If you lived in 1862 in New York State, and a black man and his child and escaped from slavery in the south to your hometown, he would be “an illegal” and the legal thing to do would be return him to his “native” land in the South. If they were separated or treated without humanity, you could, legally, say, “they should have thought about that before they tried to cross the border without correct papers.” But you know what? Brave men and women disregarded what was “illegal,” and did what was right. We honor them now as heroes who worked in the underground railroad.

If you lived in London in 1938, and a Jewish child refugee from Czechoslovakia somehow found their way to your neighborhood, they would be “an illegal.” Smart elected politicians and economists had decided there simply weren’t enough resources in the UK to take all those refugees. They had to “make sure we take care of our own first,” and they had already given out the maximum number of asylum visas. The correct and legal thing to do would have been to report them for deportation. But do you know what? Brave men like Sir Nicholas Winston disregarded what was “illegal,” and did what was RIGHT by secreting them away in foster homes with forged paperwork all around the UK. We honor heroes like him, because later we learned that the people who didn’t manage to escape were systematically rounded up, from the youngest child to the oldest grandmother, and taken to gas chambers. (Btw, the USA wouldn’t take those refugees at that time, either.)

If you rode a bus in 1955 with a woman named Rosa Parks, and you saw her refusing to move to the back, the legal thing would have been to move out of the way so the police could more easily arrest her. She was breaking the law, you know. It was illegal.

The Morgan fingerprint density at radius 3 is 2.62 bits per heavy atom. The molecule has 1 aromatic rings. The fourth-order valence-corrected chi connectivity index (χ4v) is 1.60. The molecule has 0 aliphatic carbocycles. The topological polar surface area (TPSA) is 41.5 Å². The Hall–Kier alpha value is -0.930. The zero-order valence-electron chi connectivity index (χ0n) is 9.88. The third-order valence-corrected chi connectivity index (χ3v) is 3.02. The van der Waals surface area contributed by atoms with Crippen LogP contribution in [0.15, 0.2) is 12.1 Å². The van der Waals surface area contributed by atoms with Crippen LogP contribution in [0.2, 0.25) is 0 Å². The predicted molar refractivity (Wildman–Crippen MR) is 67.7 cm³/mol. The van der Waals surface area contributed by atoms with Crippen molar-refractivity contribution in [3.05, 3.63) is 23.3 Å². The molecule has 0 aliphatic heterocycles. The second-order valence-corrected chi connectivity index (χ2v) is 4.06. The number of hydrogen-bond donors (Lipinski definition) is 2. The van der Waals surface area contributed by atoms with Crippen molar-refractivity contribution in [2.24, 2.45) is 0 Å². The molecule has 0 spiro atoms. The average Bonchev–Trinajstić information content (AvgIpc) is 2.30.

If you were in Tienanmen Square in 1989 when the tanks rolled in, a law abiding citizen would have stepped aside and let them massacre their fellowmen unhindered. It was 100% illegal for “tank man” to do such an illegal, heroic act.

If you think you might have signed the declaration of independence if given a chance, you might think twice if you realize how it was actually an act of high treason against your sovereign government. Illegal, Illegal, Illegal.
If you think its a natural right for women to own property or vote, do you believe that only because our current laws reflect this? If we rewound history and plopped you down 200 years ago, would you still believe this? It was illegal in New York State then, you know.

The thing is- ALL SORTS OF THINGS have been illegal or legal at one time or another, but being legal does not make it RIGHT, nor does something (or “someone”) being illegal automatically make them WRONG or evil.

LAWS ARE NOT ALWAYS RIGHT. Laws are only society’s attempt to define what is right, and often society gets it wrong. That’s why laws get updated and changed all the time.

When humans go against laws that are wrong in order to do what is right, history usually ends up calling them courageous. Heroes. We read stories like this and we stand in awe of the amazing things that people did in the face of some very unjust laws, and we hope to inspire ourselves to act in courage like they did.

Some of the most wicked and unjust laws are only changed by brave men and women doing daring, illegal acts. Petitioning and lobbying and protesting and voting are great, but when gross injustice is legally happening, it is incumbent upon a just person to do something other than hope and vote for the the laws to change. We cannot be those who sit by and watch as murders and atrocities are carried out quite legally.

The immigration issue is something that needs addressing. It does. But we can’t do it while painting a picture of people as wicked because they are not in line with current laws. We have to back up and ask whether those laws are actually just or not. That is the conversation we have to have, and there is room for debate.

But we have to stop equating “legal” with “right” and “illegal” with “wrong.”

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